Fireworks are a staple of many celebrations around the world. They are a beautiful and awe-inspiring sight, and their colours are one of the things that make them so special. But how do fireworks get their colours?
The answer is actually quite simple: it all comes down to chemistry. Fireworks are made up of a variety of chemicals, each of which produces a different colour when it is ignited. The most common chemicals used in fireworks are:
- Strontium produces a red colour.
- Barium produces a green colour.
- Copper produces a blue colour.
- Sodium produces a yellow colour.
These chemicals are combined with other materials, such as gunpowder, to create the fireworks that we see. When the fireworks are ignited, the chemicals react with each other and release energy in the form of heat and light. The different colors of light are produced by the different wavelengths of light that are emitted when the chemicals react.
For example, strontium produces a red color because it emits light with a wavelength of about 650 nanometers. This is the same wavelength of light that is emitted by red hot objects, such as a burning piece of coal. Barium produces a green color because it emits light with a wavelength of about 550 nanometers. This is the same wavelength of light that is emitted by green plants. Copper produces a blue color because it emits light with a wavelength of about 450 nanometers. This is the same wavelength of light that is emitted by the sky on a clear day.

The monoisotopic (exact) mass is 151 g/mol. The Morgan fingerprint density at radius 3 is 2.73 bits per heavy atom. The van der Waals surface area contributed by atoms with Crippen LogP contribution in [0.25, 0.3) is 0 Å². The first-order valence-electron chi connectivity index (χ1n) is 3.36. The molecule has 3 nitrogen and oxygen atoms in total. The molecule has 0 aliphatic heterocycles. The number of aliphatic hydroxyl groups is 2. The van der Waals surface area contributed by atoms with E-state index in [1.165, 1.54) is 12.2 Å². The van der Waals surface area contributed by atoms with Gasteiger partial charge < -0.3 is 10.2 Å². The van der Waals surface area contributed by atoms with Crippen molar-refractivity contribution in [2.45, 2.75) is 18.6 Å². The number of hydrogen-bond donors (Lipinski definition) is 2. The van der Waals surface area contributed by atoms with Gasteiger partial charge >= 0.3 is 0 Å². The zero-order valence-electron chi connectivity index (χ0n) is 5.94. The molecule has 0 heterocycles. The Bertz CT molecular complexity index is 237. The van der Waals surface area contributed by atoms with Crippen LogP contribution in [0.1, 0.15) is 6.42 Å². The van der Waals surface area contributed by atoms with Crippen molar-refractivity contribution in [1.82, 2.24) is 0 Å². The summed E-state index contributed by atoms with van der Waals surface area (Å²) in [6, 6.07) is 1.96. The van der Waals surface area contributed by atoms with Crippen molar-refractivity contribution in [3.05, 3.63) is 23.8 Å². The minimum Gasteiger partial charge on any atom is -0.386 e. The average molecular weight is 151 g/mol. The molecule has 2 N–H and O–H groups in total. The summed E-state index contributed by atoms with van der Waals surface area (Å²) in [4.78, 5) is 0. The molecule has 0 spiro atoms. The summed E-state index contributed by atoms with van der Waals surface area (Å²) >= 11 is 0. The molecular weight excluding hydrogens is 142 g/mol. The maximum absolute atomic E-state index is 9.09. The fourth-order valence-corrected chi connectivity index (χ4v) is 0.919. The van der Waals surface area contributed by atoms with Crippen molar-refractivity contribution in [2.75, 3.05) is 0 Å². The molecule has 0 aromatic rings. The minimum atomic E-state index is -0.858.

The different colours of fireworks can be combined to create a wide variety of effects. For example, a firework that contains both strontium and barium will produce a red and green colour
Fireworks are a beautiful and exciting way to celebrate special occasions. The next time you see a fireworks display, take a moment to appreciate the science behind the colours. It is truly amazing what can be created with a little bit of chemistry.
In addition to the chemicals listed above, there are a number of other chemicals that can be used to produce different colours in fireworks. For example, lithium produces a violet colour, calcium produces an orange colour, and potassium produces a purple colour. The possibilities are endless!
Firework makers have been experimenting with different combinations of chemicals for centuries, and they continue to develop new and innovative ways to create beautiful and awe-inspiring fireworks displays. The next time you see a fireworks show, take a moment to appreciate the artistry and science that went into creating it.